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You may appeal to the Michigan Tax Tribunal, as indicated in your notification of the decision of the March Board of Review.
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The Board of Review is required to meet in March of each year. If there is business to conduct, the Board of Review shall also meet in July or December or both July and December.
There are two required meetings of the March Board of Review. They shall meet on the Tuesday immediately following the first Monday in March for the purpose of an organizational meeting. At this meeting, the Board of Review receives the assessment roll for the current year, elects a chairperson and proceeds to examine the roll. During that day, and the day following, if necessary, the board, of its own motion, or on 5 sufficient cause being shown by a person, shall add to the roll the names of persons, the value of personal property, and the description and value of real property liable to assessment in the township, omitted from the assessment roll. The board shall correct errors in the names of persons, in the descriptions of property upon the roll, and in the assessment and valuation of property. The board shall do whatever else is necessary to make the roll comply with the General Property Tax Act. The Board of Review is not required to receive and hear taxpayers at this meeting; however, it may receive and consider written protests for assessment change. If the Board of Review makes a change in the assessment roll that affects a taxpayer, it shall notify the taxpayer and afford that taxpayer an opportunity to be heard in the matter. The notification must be provided by the best means available. The Board of Review shall also meet on the second Monday in March for the purpose of hearing taxpayer appeals. The governing body of a Township may authorize an alternative starting date for this meeting, either the Tuesday or the Wednesday following the second Monday in March. Other dates for public hearings may be scheduled in accordance with Act 267. P.A. 1976, Open Meetings Act. (Appendix)
Property tax exemptions are to be granted only according to authorizing provisions of 12 the law. Generally, it holds true that the Courts require a NARROW interpretation of exemptions. In order to qualify for an exemption, a property must have the qualifications required by the specific authorizing statute.
The March Board of Review has no authority to consider or act upon protests or appeals of Homeowner's Principal Residence Exemptions. If the assessor denies a homeowner's principal residence exemption, the owner may appeal to the Michigan Tax Tribunal within 35 days after the notice of denial, NOT to the March Board of Review. The July and December Boards of Review do have authority to grant a principal residence exemption for the current year and up to three prior years. Appeals from these decisions are also made within 35 days to the Michigan Tax Tribunal.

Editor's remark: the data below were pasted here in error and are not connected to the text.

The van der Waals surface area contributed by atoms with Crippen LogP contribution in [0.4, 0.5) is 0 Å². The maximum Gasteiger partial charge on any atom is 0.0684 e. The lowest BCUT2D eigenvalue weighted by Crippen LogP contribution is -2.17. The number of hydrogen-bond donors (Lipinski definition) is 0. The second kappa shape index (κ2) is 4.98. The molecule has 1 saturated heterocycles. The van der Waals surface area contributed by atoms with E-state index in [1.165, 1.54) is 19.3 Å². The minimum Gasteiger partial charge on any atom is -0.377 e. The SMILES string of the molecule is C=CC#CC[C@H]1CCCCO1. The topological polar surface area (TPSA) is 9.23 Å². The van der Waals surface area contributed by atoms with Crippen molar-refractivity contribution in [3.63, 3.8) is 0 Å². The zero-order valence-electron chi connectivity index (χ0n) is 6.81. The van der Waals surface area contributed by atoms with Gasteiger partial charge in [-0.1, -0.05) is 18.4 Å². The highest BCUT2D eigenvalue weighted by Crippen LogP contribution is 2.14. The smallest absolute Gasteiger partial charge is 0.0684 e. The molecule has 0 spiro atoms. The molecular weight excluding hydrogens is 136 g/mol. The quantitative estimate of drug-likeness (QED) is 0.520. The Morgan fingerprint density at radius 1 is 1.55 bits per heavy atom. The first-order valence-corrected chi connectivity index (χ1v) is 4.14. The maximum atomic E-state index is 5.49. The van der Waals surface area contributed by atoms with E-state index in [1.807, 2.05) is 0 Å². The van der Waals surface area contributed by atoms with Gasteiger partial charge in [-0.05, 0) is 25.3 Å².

Every person who makes a request, protest, or application to the March Board of Review must be notified in writing of the Board of Review's action and information regarding the right of further appeal, not later than the first Monday in June. For the July and December meetings, "the board of review shall file an affidavit within 30 days relative to the qualified error with the proper officials and all affected official records shall be corrected. If the qualified error results in an overpayment or underpayment, the rebate, including any interest paid, shall be made to the taxpayer or the taxpayer shall be notified and payment made within 30 days of the notice. A rebate shall be without interest." If the other statutorily-authorized changes are made by the July and December meetings of the Board of Review, the taxpayer shall be notified of the change in writing, in the manner prescribed by the particular statute which authorizes the change.
A non-resident taxpayer may file a protest in writing and is not required to make a personal appearance. The governing body of a Township or City may, by ordinance or resolution, also permit resident taxpayers to file a protest to the Board of Review in writing without personal appearance. If an ordinance or resolution is adopted to allow residents to file protests in writing, it must be noted in the assessment change notice required by MCL 211.24c and on each notice or publication of the meeting of the Board of Review.